But the new figure of 500 million dollars still falls far short of a demand made by GEAR, which has called for a start-up of one billion dollars.

    Asked about funding, Bunch admitted “The biggest obstacle to full implementation will be resources and leadership.” Having a strong USG who can command respect from the other U.N. agencies and donors, as well as work closely with civil society, is now crucial, she said.

    Bunch said the bigger players in the field – the U.N. Development Programme, U.N. Population Fund, and UNICEF, among others – “can play a big role in helping this to grow by collaborating with it in their gender work. Or they can undermine it if they choose to use their power competitively and not give space for this new voice of women to be heard.”

    Donovan said that looking realistically at what has happened so far, she is concerned by early signals. Already, the secretary-general is breaking the solemn commitment he has made repeatedly, in writing, to a fair, open and transparent process of selecting the entity’s Under-Secretary-General, she said.

    “As usual, exceptionally qualified women, without close ties to whichever party currently holds power in their countries, are excluded from consideration; there’s simply no application process,” Donovan said.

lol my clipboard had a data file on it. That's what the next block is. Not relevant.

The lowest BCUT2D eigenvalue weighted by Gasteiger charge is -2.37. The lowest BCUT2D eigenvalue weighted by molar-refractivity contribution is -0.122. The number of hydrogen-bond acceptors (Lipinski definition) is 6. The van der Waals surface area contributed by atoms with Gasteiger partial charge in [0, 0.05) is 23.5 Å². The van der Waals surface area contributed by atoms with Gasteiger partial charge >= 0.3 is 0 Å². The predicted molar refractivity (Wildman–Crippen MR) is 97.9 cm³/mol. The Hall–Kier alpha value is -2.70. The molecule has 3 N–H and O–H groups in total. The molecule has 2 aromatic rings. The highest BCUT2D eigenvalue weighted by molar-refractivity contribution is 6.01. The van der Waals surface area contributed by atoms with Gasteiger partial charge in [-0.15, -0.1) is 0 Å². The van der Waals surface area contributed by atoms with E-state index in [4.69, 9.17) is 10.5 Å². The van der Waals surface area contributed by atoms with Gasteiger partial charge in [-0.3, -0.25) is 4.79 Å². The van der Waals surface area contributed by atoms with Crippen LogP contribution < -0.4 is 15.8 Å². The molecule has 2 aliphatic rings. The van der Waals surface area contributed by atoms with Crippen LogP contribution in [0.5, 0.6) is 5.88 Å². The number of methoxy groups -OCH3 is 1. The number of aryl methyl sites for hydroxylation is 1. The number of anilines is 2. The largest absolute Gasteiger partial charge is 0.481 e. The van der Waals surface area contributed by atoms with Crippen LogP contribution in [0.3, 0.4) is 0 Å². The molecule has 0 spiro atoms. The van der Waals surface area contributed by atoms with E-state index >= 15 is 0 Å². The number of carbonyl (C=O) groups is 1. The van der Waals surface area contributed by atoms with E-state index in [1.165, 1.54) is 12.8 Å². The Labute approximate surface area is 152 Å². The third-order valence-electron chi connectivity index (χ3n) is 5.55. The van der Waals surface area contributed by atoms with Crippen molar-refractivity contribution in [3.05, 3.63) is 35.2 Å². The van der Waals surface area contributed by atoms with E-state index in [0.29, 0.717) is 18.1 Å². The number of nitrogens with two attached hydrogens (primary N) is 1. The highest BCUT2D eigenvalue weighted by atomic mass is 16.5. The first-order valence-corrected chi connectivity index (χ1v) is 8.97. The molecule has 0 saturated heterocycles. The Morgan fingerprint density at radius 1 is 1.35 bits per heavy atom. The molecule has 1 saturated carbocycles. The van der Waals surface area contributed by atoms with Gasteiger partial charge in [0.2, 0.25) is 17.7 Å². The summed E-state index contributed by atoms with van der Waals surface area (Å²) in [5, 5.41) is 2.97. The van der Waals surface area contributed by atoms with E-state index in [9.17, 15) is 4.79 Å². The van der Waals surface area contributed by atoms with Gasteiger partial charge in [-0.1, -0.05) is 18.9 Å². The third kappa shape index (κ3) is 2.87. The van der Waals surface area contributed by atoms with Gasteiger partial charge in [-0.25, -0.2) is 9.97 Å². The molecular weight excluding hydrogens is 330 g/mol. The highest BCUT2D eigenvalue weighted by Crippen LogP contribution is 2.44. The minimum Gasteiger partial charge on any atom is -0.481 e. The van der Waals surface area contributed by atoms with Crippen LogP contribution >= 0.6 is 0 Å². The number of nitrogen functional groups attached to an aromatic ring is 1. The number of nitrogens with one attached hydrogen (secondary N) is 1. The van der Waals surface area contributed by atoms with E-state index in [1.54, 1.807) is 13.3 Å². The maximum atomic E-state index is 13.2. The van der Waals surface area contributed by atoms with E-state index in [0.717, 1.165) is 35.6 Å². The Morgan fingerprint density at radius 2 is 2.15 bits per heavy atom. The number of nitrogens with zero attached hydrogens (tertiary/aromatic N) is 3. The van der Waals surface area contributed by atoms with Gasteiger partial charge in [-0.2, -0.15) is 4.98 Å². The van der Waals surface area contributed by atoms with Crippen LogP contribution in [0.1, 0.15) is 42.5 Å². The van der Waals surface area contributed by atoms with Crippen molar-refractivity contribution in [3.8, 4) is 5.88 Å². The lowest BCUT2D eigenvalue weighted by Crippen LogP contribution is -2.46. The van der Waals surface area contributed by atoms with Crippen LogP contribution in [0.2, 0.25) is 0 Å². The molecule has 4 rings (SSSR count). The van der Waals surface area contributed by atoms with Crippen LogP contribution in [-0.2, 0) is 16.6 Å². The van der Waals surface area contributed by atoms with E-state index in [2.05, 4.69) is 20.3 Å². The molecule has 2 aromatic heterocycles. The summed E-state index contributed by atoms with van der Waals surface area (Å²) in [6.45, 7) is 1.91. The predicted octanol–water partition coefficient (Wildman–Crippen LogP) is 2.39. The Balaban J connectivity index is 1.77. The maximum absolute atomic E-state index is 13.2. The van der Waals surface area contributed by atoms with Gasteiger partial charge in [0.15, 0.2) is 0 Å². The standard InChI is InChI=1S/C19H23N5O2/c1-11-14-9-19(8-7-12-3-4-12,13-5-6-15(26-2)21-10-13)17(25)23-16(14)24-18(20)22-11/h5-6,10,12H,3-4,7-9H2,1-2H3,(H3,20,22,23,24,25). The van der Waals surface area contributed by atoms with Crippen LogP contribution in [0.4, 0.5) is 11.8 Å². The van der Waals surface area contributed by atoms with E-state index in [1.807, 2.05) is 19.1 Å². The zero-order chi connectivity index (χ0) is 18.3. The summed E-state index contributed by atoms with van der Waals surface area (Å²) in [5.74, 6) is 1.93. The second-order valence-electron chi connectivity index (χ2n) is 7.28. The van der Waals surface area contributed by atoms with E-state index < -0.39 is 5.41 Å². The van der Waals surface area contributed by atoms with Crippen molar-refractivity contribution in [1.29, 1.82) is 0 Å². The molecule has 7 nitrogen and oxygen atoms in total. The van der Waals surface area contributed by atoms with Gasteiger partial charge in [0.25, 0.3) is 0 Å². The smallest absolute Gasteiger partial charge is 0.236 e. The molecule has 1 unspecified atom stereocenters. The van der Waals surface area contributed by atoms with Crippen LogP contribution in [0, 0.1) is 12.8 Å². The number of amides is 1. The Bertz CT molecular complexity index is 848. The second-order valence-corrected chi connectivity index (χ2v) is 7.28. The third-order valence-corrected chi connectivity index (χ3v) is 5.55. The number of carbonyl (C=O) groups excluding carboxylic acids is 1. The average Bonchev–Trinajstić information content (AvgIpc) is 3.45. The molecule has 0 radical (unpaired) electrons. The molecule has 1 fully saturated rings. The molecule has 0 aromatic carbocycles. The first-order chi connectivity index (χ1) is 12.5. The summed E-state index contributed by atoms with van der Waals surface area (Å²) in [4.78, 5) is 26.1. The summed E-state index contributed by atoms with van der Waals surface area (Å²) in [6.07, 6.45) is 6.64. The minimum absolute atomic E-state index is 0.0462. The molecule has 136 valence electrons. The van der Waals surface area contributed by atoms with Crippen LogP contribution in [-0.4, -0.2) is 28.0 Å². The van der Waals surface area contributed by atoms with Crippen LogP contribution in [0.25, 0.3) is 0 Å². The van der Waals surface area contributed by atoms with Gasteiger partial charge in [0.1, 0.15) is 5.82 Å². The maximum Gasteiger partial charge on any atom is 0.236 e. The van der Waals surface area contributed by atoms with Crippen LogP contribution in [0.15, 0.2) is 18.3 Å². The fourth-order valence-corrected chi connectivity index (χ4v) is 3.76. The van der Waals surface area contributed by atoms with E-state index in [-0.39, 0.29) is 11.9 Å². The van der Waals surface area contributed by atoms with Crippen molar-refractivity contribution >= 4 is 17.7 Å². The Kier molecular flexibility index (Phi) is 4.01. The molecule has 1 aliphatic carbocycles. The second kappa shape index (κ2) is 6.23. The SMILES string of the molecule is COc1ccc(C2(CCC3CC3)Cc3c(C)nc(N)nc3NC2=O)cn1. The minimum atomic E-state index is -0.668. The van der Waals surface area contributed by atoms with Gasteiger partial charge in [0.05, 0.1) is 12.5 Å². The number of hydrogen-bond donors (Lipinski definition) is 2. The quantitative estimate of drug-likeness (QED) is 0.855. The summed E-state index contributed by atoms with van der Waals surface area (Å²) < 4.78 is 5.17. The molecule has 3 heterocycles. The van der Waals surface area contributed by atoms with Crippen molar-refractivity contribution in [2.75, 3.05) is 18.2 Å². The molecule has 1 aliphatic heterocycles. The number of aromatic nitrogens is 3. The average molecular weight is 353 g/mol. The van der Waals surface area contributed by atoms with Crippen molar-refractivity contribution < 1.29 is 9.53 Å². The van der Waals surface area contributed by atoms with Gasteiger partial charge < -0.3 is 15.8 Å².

Instead, she pointed out, the usual furtive wheeling and dealing is going on behind closed doors, giving rise to the usual rumours: will it go to an African? A major donor? A Latin American? A U.N. insider?

    Will the secretary-general feel compelled to choose the candidate endorsed by the United States? she asked.

    “As usual, names rather than qualifications and track records are being horse-traded,” Donovan said.

    With less than eleven weeks remaining to name a USG, the prospects of engaging the world’s women in a fair, open and transparent selection process seem dim, she warned.

    There has been virtual radio silence from the vast information network and the worldwide communications channels that the secretary-general regularly uses to convey messages that he considers truly important. As a result, she said, a negligible percentage of the world’s women have ever heard anything at all about this groundbreaking decision made on their behalf.

    In fact, most U.N. staff are oblivious to the change or have nowhere to turn for information; absurdly enough, even the staff of the entities that are about to be abolished have been asking AIDS-Free World to fill them in on the latest developments, Donovan said.